‘His work has a winning gentleness, a seductive voice that draws you in, ensnares you and captivates you.’ – Ian McMillan.
I do poetry gigs sometimes. I’ve got a new book called No-one cares about your new thing.
If you want to book me for anything poetry related get in touch at email@example.com.
My first full poetry collection Most people aren’t that happy, anyway was published by Nasty Little Press as well as two pamphlets – The New Blur Album and What if men burst in wearing balaclavas? I also perform at festivals including Latitude, Glastonbury, Bestival and the Edinburgh Fringe. I have had poems included in anthologies including the 2013 Forward Prize, Popshot and Fuselit.
Snorkelling in the Bahamas
We were snorkelling in the Bahamas
our hotel breakfast included
complimentary half bottles of champagne
and in the evenings we would wolf down lobster
like it was Findus Crispy Pancakes.
It was sitting in the Jacuzzi that I realised
we have to make the most of this
because in the future there will be phone calls.
Family will be taken ill, friends will move away.
Maybe your brother will phone and say
‘It’s mum,’ and I will feel helpless.
but I will be out in the car
with the engine running
and driving through the night time
it will feel another lifetime
that we were snorkelling in the Bahamas.
I don’t want anything bad to ever happen to you.
When you ran out of teabags last night it broke my heart
and when you trapped your little finger in the oven door
it felt like I was having an aneurysm.
We both know your fish will die
you will stand on upturned plugs
there will be mornings you don’t want to get out of bed.
You will have arguments with shop assistants
injections at the dentist
and fill out forms.
Because things won’t always be the way they were
when we were snorkelling in the Bahamas
glugging champagne from pint glasses
on the beach at midnight.
Looking after some bloke’s bag in a pub
Anyone in this pub would assume
we are best friends or brothers.
You can only sit in silence
with loved ones or strangers but this man
put his hand on an empty chair
and asked ‘Is there anyone sitting there?’
and for ten minutes he just sat there with his pint, staring
no book to read or phone to scroll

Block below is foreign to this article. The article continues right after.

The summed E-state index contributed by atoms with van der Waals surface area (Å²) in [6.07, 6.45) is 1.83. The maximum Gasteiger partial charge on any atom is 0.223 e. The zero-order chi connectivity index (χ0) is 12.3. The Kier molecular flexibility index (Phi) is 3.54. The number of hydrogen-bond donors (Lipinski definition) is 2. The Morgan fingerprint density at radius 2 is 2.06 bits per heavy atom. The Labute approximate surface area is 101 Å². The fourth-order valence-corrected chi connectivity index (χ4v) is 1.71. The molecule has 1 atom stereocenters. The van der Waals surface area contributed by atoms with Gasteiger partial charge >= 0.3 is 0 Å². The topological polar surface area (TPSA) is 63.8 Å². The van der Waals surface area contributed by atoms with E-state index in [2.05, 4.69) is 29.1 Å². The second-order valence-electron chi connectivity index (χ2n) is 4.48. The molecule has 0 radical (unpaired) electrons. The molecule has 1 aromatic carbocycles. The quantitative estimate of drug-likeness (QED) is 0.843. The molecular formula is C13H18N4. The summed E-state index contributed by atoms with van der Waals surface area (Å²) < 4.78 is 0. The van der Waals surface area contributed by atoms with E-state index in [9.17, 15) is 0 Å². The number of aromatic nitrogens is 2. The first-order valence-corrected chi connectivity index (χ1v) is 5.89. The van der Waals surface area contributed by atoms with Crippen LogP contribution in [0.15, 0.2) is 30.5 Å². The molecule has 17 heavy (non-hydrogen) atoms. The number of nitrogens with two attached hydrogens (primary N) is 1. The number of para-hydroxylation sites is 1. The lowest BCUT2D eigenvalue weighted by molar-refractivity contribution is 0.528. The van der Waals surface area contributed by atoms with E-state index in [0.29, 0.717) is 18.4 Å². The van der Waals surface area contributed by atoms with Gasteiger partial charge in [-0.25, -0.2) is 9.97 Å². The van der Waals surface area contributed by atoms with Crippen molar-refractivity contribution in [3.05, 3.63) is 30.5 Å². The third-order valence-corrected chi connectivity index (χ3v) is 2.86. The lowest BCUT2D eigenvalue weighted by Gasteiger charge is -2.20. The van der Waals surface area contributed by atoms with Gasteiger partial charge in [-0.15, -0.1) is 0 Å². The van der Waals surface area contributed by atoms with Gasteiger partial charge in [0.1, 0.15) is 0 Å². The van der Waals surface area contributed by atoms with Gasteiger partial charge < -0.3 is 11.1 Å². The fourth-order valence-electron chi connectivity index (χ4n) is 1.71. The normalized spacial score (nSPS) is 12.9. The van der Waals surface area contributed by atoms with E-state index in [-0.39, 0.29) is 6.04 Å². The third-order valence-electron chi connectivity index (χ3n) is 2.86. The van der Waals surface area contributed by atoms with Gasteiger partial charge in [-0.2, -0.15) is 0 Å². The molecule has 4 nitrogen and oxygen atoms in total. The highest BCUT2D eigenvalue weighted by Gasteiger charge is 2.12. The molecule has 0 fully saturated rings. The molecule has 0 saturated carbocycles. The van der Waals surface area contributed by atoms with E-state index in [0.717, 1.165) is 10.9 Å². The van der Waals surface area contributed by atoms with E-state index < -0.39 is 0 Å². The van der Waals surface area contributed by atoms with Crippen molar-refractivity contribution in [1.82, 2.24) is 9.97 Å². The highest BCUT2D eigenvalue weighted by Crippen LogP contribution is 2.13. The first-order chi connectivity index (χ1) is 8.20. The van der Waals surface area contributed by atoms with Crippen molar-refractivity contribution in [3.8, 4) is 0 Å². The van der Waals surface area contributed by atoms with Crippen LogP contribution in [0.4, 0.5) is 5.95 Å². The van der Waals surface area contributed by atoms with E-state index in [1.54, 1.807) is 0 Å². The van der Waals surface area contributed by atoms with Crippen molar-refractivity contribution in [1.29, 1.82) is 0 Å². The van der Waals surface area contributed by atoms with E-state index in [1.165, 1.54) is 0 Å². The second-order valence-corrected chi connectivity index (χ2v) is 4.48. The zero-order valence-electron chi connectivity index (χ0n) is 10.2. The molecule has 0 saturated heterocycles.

and then he rolled a cigarette and said
can you look after my bag?
I carried on eating my onion rings but I couldn’t relax
because I was so aware of his dark green Reebok rucksack.
The pub was getting busier
and he had been gone for so long
and when someone tried to take his chair I said
‘sorry, someone’s sitting there’
suddenly so protective
terrified of letting him down
then it happened again and I had to snatch the chair back
and this time I just shook my head ‘no’
as though I was looking after the chair
for my best friend or brother
and I thought if only this guy had sat somewhere else.
But when he came back and sat down again and carried on staring
he had no idea how much I’d battled
to keep that only unsat on chair in London.
So often we are unrewarded.
No-one is around to say ‘you did well there’
but you soon learn that’s not important
sometimes all that matters is that you do not fail
and whenever you start to panic, remember:
there is no limit in our ability to care for things.
Looking for the teabags
In most kitchens there’d probably be some
in a box near the kettle
but not here. It’s early. You are asleep
and I am looking for the teabags.
You don’t know your way around a house
until you can do it in the dark.
Hopefully that will come one day but for now
I’m being guided by the light of the fridge
because I can’t find the light switch
but I have worked out how to use the kettle.
I’ve found two decent sized mugs
and I’ve remembered you don’t like milk.
I’ve found where you keep your tins of things
and the cupboard of plates and bowls
I’m looking at your half eaten boxes of cereal.
The kettle boils. I can’t quite believe we’ve got this far.
The floor is cold on my bare feet but I don’t mind
because maybe one day I will keep slippers here.
The sun is just rising and your alarm will go off soon
and next to the breadbin I find it. A jar marked ‘tea.’
I’ve also had two poetry pamphlets published by Nasty Little Press:
What if men burst in wearing balaclavas? (published by Nasty Little Press, February 2010).
“Yes, I like these poems. There is a warmth, as you’d expect with a balaclava in the title.”
“John writes with the intelligence and wit of your favourite teacher but with the soul of a five-year-old boy. His poems capture the ‘un-finger-put-on-able’ moments.”
[Out of stock.]
The New Blur Album (published by Nasty Little Press, November 2011).
‘An easy read, not a word out of place—a poetic Nick Hornby for the next generation.’ – Sphinx Magazine.
“John Osborne’s work is wildly imaginative, big-hearted and refreshingly life-affirming. Even at its darkest and most surreal there’s a joy in language, ideas and, ultimately, people that leaves you feeling like looking outwards again. Work that makes you happy in at least eight different ways.” Luke Kennard.
Here are a couple of videos from a performance at Literary Death Match in 2011.